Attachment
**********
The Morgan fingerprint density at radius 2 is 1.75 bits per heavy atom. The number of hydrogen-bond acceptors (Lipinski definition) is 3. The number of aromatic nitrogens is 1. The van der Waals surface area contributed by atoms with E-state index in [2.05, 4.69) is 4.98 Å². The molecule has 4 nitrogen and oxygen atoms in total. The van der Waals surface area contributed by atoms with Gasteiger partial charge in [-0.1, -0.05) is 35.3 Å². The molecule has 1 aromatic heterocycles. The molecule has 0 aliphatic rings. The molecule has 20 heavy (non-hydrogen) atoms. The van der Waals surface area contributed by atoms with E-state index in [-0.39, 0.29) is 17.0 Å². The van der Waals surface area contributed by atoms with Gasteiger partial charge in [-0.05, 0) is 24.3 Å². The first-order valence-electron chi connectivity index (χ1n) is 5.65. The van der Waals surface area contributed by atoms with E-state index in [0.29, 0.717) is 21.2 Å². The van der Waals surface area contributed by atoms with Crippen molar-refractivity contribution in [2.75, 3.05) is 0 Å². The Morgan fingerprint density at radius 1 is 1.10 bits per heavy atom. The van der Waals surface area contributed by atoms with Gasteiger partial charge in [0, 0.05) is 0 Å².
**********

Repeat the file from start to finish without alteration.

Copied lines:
The Morgan fingerprint density at radius 2 is 1.75 bits per heavy atom. The number of hydrogen-bond acceptors (Lipinski definition) is 3. The number of aromatic nitrogens is 1. The van der Waals surface area contributed by atoms with E-state index in [2.05, 4.69) is 4.98 Å². The molecule has 4 nitrogen and oxygen atoms in total. The van der Waals surface area contributed by atoms with Gasteiger partial charge in [-0.1, -0.05) is 35.3 Å². The molecule has 1 aromatic heterocycles. The molecule has 0 aliphatic rings. The molecule has 20 heavy (non-hydrogen) atoms. The van der Waals surface area contributed by atoms with E-state index in [-0.39, 0.29) is 17.0 Å². The van der Waals surface area contributed by atoms with Gasteiger partial charge in [-0.05, 0) is 24.3 Å². The first-order valence-electron chi connectivity index (χ1n) is 5.65. The van der Waals surface area contributed by atoms with E-state index in [0.29, 0.717) is 21.2 Å². The van der Waals surface area contributed by atoms with Crippen molar-refractivity contribution in [2.75, 3.05) is 0 Å². The Morgan fingerprint density at radius 1 is 1.10 bits per heavy atom. The van der Waals surface area contributed by atoms with Gasteiger partial charge in [0, 0.05) is 0 Å².